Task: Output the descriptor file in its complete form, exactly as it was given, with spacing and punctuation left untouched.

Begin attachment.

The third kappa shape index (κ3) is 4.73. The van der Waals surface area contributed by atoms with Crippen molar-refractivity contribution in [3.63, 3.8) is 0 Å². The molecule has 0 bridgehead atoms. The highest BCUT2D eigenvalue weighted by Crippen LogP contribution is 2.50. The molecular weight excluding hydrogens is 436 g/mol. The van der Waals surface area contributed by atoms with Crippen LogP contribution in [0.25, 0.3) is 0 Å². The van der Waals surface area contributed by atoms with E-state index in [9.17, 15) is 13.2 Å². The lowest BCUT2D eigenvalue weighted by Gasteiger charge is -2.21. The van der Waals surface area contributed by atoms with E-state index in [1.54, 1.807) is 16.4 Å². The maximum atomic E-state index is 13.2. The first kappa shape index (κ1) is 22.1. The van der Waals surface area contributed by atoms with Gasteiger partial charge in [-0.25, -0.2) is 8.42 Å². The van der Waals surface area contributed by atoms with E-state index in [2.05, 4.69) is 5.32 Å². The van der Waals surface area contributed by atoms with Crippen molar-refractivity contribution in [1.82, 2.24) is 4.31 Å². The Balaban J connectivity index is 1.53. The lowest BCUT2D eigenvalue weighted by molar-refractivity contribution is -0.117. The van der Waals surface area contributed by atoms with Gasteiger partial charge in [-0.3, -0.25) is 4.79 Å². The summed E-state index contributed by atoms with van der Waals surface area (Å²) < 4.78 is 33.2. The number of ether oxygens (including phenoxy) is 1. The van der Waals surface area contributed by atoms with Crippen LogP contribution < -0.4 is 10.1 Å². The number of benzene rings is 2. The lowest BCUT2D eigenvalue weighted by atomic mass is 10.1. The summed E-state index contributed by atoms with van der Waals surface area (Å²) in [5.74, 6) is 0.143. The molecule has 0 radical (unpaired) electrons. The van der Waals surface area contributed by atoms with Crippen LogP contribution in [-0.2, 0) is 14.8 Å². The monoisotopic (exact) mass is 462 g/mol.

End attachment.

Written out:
The third kappa shape index (κ3) is 4.73. The van der Waals surface area contributed by atoms with Crippen molar-refractivity contribution in [3.63, 3.8) is 0 Å². The molecule has 0 bridgehead atoms. The highest BCUT2D eigenvalue weighted by Crippen LogP contribution is 2.50. The molecular weight excluding hydrogens is 436 g/mol. The van der Waals surface area contributed by atoms with Crippen LogP contribution in [0.25, 0.3) is 0 Å². The van der Waals surface area contributed by atoms with E-state index in [9.17, 15) is 13.2 Å². The lowest BCUT2D eigenvalue weighted by Gasteiger charge is -2.21. The van der Waals surface area contributed by atoms with E-state index in [1.54, 1.807) is 16.4 Å². The maximum atomic E-state index is 13.2. The first kappa shape index (κ1) is 22.1. The van der Waals surface area contributed by atoms with Gasteiger partial charge in [-0.25, -0.2) is 8.42 Å². The van der Waals surface area contributed by atoms with E-state index in [2.05, 4.69) is 5.32 Å². The van der Waals surface area contributed by atoms with Crippen molar-refractivity contribution in [1.82, 2.24) is 4.31 Å². The Balaban J connectivity index is 1.53. The lowest BCUT2D eigenvalue weighted by molar-refractivity contribution is -0.117. The van der Waals surface area contributed by atoms with Gasteiger partial charge in [-0.3, -0.25) is 4.79 Å². The summed E-state index contributed by atoms with van der Waals surface area (Å²) < 4.78 is 33.2. The number of ether oxygens (including phenoxy) is 1. The van der Waals surface area contributed by atoms with Crippen LogP contribution < -0.4 is 10.1 Å². The number of benzene rings is 2. The lowest BCUT2D eigenvalue weighted by atomic mass is 10.1. The summed E-state index contributed by atoms with van der Waals surface area (Å²) in [5.74, 6) is 0.143. The molecule has 0 radical (unpaired) electrons. The van der Waals surface area contributed by atoms with Crippen LogP contribution in [-0.2, 0) is 14.8 Å². The monoisotopic (exact) mass is 462 g/mol.